Covid-19 Global Overview
Both cases of the virus and associated deaths have risen sharply since the first cases emerged in China at the end of 2019..
Global distribution of deaths
You can use our interactive to explore the number of cases and deaths in different countries across the world since the start of the outbreak.
While many countries have hit hard by Covid-19, the number of deaths is following a different trajectory in each.
Cities – with their densely-packed, highly mobile populations – are responsible for a disproportionately high number of cases across the world.
HOW CITIES ARE MOST AFFECTED
Monitoring the cities at the heart of the Covid-19 outbreak
Cities – with their high population density, young and mobile demographics, and developed public transport systems – are particularly susceptible to rapidly-spreading viral outbreak. Here we drill down into subnational Covid-19 figures to show which areas are seeing disproportionate numbers of Covid-19 cases. While different countries count at different administrative levels, the pattern is clear: London and Madrid are “regions” in their own right, while New York State includes New York City, Ile-de-France covers Paris, and Lombardy covers Milan. This chart is currently being updated weekly with the latest figures – although some countries have a slight delay in publishing the very latest case numbers by region or state.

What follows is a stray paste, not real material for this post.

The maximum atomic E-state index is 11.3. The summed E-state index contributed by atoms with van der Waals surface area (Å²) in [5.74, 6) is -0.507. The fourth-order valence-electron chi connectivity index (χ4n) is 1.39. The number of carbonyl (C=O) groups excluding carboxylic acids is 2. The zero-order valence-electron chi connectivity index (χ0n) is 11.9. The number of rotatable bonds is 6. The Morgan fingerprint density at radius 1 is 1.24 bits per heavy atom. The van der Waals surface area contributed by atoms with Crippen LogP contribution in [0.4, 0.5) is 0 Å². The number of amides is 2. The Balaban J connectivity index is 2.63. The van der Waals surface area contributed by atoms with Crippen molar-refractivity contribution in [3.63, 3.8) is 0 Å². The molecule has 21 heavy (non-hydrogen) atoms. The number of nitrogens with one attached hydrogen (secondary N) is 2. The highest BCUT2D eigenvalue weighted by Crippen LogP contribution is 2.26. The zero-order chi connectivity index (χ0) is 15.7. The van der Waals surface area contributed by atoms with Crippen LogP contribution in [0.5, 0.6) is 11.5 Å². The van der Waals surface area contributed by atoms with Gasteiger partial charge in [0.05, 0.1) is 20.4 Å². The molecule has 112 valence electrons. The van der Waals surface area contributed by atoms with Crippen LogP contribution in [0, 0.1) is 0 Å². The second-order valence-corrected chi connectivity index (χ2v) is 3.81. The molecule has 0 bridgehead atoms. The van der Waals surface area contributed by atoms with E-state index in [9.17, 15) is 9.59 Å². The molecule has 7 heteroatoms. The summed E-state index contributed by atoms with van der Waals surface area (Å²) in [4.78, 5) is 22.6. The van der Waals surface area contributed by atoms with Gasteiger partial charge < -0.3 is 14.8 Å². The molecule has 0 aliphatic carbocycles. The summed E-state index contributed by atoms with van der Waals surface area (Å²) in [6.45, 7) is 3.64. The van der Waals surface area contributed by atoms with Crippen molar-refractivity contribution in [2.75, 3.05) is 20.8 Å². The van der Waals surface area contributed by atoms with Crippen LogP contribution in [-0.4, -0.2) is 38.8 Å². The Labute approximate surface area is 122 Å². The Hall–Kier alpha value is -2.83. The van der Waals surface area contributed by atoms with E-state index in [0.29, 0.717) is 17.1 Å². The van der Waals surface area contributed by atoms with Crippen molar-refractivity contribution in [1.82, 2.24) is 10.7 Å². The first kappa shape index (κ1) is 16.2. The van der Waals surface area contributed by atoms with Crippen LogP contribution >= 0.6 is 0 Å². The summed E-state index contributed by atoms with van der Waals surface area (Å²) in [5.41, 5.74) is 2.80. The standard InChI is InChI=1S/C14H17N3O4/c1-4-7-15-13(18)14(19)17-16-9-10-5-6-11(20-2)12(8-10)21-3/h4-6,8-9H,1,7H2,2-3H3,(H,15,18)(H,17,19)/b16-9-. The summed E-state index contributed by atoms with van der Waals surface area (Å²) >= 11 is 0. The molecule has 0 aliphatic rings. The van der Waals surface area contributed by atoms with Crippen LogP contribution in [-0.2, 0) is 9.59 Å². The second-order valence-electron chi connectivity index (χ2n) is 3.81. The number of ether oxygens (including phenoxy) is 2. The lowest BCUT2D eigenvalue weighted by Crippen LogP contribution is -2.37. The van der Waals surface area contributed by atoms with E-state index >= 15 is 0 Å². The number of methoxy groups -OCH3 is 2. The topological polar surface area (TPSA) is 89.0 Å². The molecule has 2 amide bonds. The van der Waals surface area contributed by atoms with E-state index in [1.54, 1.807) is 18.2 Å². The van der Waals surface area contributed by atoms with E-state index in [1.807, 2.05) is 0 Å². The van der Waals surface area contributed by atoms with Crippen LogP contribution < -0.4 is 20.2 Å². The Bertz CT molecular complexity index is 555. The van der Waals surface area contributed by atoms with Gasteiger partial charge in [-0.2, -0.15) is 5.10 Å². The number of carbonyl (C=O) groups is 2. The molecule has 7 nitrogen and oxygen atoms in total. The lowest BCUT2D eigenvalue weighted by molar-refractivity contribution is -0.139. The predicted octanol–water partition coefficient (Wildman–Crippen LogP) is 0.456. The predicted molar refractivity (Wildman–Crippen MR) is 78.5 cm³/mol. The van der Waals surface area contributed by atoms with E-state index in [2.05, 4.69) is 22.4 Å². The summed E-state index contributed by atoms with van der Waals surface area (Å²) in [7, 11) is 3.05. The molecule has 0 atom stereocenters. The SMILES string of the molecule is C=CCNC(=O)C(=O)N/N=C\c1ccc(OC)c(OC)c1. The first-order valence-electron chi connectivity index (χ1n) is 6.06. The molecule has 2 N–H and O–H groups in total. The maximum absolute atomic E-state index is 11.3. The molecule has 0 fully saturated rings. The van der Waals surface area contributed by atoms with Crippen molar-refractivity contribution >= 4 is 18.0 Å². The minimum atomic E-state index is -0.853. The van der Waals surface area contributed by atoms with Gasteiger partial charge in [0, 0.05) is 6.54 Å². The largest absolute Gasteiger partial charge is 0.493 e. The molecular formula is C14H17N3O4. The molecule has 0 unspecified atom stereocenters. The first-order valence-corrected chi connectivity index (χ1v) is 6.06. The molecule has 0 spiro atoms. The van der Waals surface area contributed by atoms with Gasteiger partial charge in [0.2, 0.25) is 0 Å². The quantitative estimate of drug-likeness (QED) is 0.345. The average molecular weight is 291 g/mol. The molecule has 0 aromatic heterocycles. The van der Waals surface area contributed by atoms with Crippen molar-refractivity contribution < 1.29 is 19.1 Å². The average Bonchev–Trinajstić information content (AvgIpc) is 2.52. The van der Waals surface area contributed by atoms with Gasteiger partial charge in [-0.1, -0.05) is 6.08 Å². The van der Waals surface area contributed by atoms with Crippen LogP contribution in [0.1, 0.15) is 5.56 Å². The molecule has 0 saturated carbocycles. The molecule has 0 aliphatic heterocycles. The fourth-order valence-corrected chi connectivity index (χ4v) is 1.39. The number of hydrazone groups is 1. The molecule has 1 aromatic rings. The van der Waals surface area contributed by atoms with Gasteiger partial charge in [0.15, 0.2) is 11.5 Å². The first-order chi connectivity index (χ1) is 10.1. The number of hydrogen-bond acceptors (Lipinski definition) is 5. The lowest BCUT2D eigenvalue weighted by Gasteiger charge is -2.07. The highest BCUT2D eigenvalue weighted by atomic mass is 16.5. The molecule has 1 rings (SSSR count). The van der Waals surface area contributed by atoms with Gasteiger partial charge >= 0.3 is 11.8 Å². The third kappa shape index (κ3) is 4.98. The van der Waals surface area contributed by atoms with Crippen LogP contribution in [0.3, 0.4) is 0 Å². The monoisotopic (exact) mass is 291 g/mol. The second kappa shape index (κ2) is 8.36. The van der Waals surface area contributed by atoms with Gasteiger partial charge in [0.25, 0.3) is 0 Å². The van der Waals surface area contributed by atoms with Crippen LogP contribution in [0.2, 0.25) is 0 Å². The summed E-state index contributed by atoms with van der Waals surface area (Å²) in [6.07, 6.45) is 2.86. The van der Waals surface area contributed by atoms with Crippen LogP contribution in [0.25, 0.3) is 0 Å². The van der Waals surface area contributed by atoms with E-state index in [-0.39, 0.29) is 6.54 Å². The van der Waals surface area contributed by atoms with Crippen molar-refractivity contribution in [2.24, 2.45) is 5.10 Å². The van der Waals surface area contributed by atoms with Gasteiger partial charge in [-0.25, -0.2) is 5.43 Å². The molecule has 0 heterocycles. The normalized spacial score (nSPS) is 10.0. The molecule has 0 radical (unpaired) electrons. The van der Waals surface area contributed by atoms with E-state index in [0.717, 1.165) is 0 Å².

We are using the power of GlobalData’s huge network of economic analysts to start to track the impact of Covid-19 on different world regions and economic sectors. New charts will be added here in coming days and weeks, and constantly updated with the latest intelligence.
COVID-19 MACROECONOMIC DASHBOARD
We are using exclusive dynamic figures provided by GlobalData analysts to track key economic indicators in major world economies hit by Covid-19. Deaths from the virus are plotted alongside the indexed performance of each country’s major stock exchange and the number of “active jobs” – jobs open for applications across all major industries. Figures are tracked daily from the March 1, 2020.